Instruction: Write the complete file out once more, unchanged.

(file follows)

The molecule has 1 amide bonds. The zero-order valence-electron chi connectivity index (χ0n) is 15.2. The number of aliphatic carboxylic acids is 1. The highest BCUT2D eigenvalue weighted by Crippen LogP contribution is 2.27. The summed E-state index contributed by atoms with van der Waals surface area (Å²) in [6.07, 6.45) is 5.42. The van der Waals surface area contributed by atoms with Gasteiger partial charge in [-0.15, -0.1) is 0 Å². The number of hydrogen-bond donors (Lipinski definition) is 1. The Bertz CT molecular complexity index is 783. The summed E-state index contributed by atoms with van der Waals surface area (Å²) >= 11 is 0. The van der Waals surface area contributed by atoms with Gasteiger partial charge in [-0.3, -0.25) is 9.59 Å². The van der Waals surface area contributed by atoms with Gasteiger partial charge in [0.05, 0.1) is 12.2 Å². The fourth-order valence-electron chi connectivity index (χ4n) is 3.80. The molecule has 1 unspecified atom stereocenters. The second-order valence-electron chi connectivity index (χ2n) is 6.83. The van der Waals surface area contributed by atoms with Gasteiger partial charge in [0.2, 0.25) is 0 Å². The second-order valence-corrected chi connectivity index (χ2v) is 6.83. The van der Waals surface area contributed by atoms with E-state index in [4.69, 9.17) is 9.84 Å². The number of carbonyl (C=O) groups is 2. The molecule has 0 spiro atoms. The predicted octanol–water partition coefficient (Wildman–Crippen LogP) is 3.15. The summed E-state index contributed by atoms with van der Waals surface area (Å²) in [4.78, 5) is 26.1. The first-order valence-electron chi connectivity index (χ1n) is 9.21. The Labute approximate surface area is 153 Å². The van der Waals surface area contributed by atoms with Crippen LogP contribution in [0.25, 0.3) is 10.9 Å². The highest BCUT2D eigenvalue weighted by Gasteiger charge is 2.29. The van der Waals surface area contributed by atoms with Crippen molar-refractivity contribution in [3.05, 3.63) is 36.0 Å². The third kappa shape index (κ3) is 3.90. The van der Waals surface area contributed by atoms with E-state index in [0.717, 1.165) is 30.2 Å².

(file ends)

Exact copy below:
The molecule has 1 amide bonds. The zero-order valence-electron chi connectivity index (χ0n) is 15.2. The number of aliphatic carboxylic acids is 1. The highest BCUT2D eigenvalue weighted by Crippen LogP contribution is 2.27. The summed E-state index contributed by atoms with van der Waals surface area (Å²) in [6.07, 6.45) is 5.42. The van der Waals surface area contributed by atoms with Gasteiger partial charge in [-0.15, -0.1) is 0 Å². The number of hydrogen-bond donors (Lipinski definition) is 1. The Bertz CT molecular complexity index is 783. The summed E-state index contributed by atoms with van der Waals surface area (Å²) >= 11 is 0. The van der Waals surface area contributed by atoms with Gasteiger partial charge in [-0.3, -0.25) is 9.59 Å². The van der Waals surface area contributed by atoms with Gasteiger partial charge in [0.05, 0.1) is 12.2 Å². The fourth-order valence-electron chi connectivity index (χ4n) is 3.80. The molecule has 1 unspecified atom stereocenters. The second-order valence-electron chi connectivity index (χ2n) is 6.83. The van der Waals surface area contributed by atoms with Gasteiger partial charge in [0.2, 0.25) is 0 Å². The second-order valence-corrected chi connectivity index (χ2v) is 6.83. The van der Waals surface area contributed by atoms with E-state index in [4.69, 9.17) is 9.84 Å². The number of carbonyl (C=O) groups is 2. The molecule has 0 spiro atoms. The predicted octanol–water partition coefficient (Wildman–Crippen LogP) is 3.15. The summed E-state index contributed by atoms with van der Waals surface area (Å²) in [4.78, 5) is 26.1. The first-order valence-electron chi connectivity index (χ1n) is 9.21. The Labute approximate surface area is 153 Å². The van der Waals surface area contributed by atoms with Crippen LogP contribution in [0.25, 0.3) is 10.9 Å². The highest BCUT2D eigenvalue weighted by Gasteiger charge is 2.29. The van der Waals surface area contributed by atoms with Crippen molar-refractivity contribution in [3.05, 3.63) is 36.0 Å². The third kappa shape index (κ3) is 3.90. The van der Waals surface area contributed by atoms with E-state index in [0.717, 1.165) is 30.2 Å².